●Tour of California camp where we would ride every stage in the hours before the pros

●Mt. Washington Uphill Race

●El Tour de Tucson race in under 5hrs

In preparation of these goals, Alain upgraded his 4 year old bike to a light weight, race worthy bike and purchased a climbing wheelset. This was the first time I noticed Alain had upgraded any equipment and he deserved it. Plus that extra bike weight adds up. There are only two secrets to climbing — power and weight. In that, Alain also took some weight off his body slimming down to 68kg. He also took on one of his biggest challenges—red wine.  We were not going to take it completely “off the menu” from his diet. We just wanted to moderate it.  I must say that I heard more whining about no red wine than any VO2max interval we did.  Did I say whine?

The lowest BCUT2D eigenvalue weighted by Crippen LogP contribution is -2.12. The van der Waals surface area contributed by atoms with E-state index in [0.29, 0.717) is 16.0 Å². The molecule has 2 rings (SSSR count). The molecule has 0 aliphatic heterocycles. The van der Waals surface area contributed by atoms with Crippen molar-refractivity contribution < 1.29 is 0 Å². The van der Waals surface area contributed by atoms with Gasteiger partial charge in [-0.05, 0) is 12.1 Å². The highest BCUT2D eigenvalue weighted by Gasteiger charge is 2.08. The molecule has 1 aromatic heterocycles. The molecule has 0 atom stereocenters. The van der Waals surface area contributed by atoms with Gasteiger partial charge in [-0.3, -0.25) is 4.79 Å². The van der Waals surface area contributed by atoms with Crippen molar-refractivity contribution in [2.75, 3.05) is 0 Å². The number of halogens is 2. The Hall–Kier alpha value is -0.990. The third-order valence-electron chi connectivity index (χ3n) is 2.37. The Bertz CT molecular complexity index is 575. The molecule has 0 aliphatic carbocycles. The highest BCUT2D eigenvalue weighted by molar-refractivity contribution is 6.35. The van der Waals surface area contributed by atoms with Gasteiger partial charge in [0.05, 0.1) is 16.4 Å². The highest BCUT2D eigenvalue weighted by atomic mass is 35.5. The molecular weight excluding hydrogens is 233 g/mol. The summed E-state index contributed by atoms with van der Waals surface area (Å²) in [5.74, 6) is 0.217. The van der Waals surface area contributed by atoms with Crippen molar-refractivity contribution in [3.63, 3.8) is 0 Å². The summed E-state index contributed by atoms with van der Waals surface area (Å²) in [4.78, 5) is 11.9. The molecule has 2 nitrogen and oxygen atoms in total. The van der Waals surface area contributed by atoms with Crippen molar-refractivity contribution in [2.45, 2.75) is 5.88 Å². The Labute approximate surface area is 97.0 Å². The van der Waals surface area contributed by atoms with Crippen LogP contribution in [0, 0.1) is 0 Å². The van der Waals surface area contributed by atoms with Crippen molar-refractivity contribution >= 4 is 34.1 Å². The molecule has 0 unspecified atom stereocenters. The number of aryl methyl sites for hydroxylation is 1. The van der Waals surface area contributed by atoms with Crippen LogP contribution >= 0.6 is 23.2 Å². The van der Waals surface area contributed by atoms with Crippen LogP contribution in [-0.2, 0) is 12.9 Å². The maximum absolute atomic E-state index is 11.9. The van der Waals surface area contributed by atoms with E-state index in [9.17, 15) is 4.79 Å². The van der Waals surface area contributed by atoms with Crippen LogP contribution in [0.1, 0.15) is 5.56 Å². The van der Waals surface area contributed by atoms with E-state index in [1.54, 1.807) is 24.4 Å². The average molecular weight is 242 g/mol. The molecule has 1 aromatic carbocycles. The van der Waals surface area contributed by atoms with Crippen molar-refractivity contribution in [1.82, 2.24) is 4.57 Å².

Yes, whine.  These are not easy goals and you will want to quit at times. That’s my job to keep you honest and I will honestly tell you where you are and where you need to be.  I’m not one to yell in your face but I will quietly inspire you.  I will make you your best.

How did we do?  Tour of California was good and Alain took the KOM on several of the climbs within the group we were with. Mt. Washington, we hit our best power numbers of the year. El Tour did not go as planned and we came in the finish at just over 5hrs.  But that’s why these are goals. You don’t always accomplish your goals on the first try. So what do you do?  You stay tenacious. You pursue that excellence and stay determined to achieve your goals.  You look back at what you did well, what you did not do well, and you make those improvements.